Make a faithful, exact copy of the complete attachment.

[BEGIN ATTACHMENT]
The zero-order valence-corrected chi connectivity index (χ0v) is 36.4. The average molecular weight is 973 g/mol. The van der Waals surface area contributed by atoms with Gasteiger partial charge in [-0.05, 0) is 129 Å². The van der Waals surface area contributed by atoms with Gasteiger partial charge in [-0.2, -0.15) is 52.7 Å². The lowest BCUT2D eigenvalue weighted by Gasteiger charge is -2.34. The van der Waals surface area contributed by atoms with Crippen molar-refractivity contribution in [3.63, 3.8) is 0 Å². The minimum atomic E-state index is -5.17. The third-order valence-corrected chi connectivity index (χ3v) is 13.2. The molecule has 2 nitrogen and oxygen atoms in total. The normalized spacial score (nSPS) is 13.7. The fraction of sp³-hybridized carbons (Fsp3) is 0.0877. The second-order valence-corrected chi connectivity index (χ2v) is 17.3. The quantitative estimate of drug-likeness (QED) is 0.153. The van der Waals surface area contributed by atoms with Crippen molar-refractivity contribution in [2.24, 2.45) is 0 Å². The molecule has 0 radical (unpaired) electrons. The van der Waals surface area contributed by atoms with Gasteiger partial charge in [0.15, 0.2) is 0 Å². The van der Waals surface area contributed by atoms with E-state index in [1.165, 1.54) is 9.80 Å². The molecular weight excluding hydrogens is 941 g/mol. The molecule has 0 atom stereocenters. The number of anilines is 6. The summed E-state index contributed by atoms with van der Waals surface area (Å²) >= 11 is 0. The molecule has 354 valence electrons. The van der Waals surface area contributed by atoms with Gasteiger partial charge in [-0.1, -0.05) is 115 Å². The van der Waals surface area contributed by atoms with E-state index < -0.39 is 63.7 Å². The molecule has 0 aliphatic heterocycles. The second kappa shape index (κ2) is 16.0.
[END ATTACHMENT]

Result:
The zero-order valence-corrected chi connectivity index (χ0v) is 36.4. The average molecular weight is 973 g/mol. The van der Waals surface area contributed by atoms with Gasteiger partial charge in [-0.05, 0) is 129 Å². The van der Waals surface area contributed by atoms with Gasteiger partial charge in [-0.2, -0.15) is 52.7 Å². The lowest BCUT2D eigenvalue weighted by Gasteiger charge is -2.34. The van der Waals surface area contributed by atoms with Crippen molar-refractivity contribution in [3.63, 3.8) is 0 Å². The minimum atomic E-state index is -5.17. The third-order valence-corrected chi connectivity index (χ3v) is 13.2. The molecule has 2 nitrogen and oxygen atoms in total. The normalized spacial score (nSPS) is 13.7. The fraction of sp³-hybridized carbons (Fsp3) is 0.0877. The second-order valence-corrected chi connectivity index (χ2v) is 17.3. The quantitative estimate of drug-likeness (QED) is 0.153. The van der Waals surface area contributed by atoms with Crippen molar-refractivity contribution in [2.24, 2.45) is 0 Å². The molecule has 0 radical (unpaired) electrons. The van der Waals surface area contributed by atoms with Gasteiger partial charge in [0.15, 0.2) is 0 Å². The van der Waals surface area contributed by atoms with E-state index in [1.165, 1.54) is 9.80 Å². The molecular weight excluding hydrogens is 941 g/mol. The molecule has 0 atom stereocenters. The number of anilines is 6. The summed E-state index contributed by atoms with van der Waals surface area (Å²) >= 11 is 0. The molecule has 354 valence electrons. The van der Waals surface area contributed by atoms with Gasteiger partial charge in [-0.1, -0.05) is 115 Å². The van der Waals surface area contributed by atoms with E-state index < -0.39 is 63.7 Å². The molecule has 0 aliphatic heterocycles. The second kappa shape index (κ2) is 16.0.